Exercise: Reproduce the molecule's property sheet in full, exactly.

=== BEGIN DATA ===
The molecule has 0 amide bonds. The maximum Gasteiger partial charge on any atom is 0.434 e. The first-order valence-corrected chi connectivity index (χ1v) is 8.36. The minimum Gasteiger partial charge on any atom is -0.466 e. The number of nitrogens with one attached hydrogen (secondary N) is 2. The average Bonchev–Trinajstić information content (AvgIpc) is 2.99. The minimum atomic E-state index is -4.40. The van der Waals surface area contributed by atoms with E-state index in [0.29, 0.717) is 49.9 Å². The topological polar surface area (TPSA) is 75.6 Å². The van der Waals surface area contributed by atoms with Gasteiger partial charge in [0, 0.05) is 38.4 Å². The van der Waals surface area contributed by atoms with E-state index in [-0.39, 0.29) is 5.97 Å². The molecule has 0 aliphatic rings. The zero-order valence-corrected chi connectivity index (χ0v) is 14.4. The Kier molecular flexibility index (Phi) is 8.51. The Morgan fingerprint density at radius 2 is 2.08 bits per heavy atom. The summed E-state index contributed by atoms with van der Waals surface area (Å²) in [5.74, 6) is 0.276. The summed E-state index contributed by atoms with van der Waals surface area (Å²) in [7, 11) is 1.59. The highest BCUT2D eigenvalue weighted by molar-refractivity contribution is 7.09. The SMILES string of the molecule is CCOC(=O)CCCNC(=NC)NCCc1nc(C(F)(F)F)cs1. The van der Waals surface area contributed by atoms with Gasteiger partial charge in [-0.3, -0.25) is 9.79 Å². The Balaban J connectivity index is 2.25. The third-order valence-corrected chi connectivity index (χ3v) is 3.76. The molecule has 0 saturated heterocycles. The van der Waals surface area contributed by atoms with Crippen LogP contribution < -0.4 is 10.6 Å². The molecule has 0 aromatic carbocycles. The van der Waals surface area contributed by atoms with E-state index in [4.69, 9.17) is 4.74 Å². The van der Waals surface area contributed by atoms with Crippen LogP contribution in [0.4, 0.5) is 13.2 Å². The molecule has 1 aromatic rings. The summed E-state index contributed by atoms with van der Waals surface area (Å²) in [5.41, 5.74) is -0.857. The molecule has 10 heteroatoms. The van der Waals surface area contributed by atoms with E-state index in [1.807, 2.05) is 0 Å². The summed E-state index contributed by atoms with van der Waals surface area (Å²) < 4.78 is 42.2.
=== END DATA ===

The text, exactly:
The molecule has 0 amide bonds. The maximum Gasteiger partial charge on any atom is 0.434 e. The first-order valence-corrected chi connectivity index (χ1v) is 8.36. The minimum Gasteiger partial charge on any atom is -0.466 e. The number of nitrogens with one attached hydrogen (secondary N) is 2. The average Bonchev–Trinajstić information content (AvgIpc) is 2.99. The minimum atomic E-state index is -4.40. The van der Waals surface area contributed by atoms with E-state index in [0.29, 0.717) is 49.9 Å². The topological polar surface area (TPSA) is 75.6 Å². The van der Waals surface area contributed by atoms with Gasteiger partial charge in [0, 0.05) is 38.4 Å². The van der Waals surface area contributed by atoms with E-state index in [-0.39, 0.29) is 5.97 Å². The molecule has 0 aliphatic rings. The zero-order valence-corrected chi connectivity index (χ0v) is 14.4. The Kier molecular flexibility index (Phi) is 8.51. The Morgan fingerprint density at radius 2 is 2.08 bits per heavy atom. The summed E-state index contributed by atoms with van der Waals surface area (Å²) in [5.74, 6) is 0.276. The summed E-state index contributed by atoms with van der Waals surface area (Å²) in [7, 11) is 1.59. The highest BCUT2D eigenvalue weighted by molar-refractivity contribution is 7.09. The SMILES string of the molecule is CCOC(=O)CCCNC(=NC)NCCc1nc(C(F)(F)F)cs1. The van der Waals surface area contributed by atoms with Gasteiger partial charge in [-0.3, -0.25) is 9.79 Å². The Balaban J connectivity index is 2.25. The third-order valence-corrected chi connectivity index (χ3v) is 3.76. The molecule has 0 saturated heterocycles. The van der Waals surface area contributed by atoms with Crippen LogP contribution < -0.4 is 10.6 Å². The molecule has 0 aromatic carbocycles. The van der Waals surface area contributed by atoms with E-state index in [4.69, 9.17) is 4.74 Å². The van der Waals surface area contributed by atoms with Crippen LogP contribution in [0.4, 0.5) is 13.2 Å². The molecule has 1 aromatic rings. The summed E-state index contributed by atoms with van der Waals surface area (Å²) in [5.41, 5.74) is -0.857. The molecule has 10 heteroatoms. The van der Waals surface area contributed by atoms with E-state index in [1.807, 2.05) is 0 Å². The summed E-state index contributed by atoms with van der Waals surface area (Å²) < 4.78 is 42.2.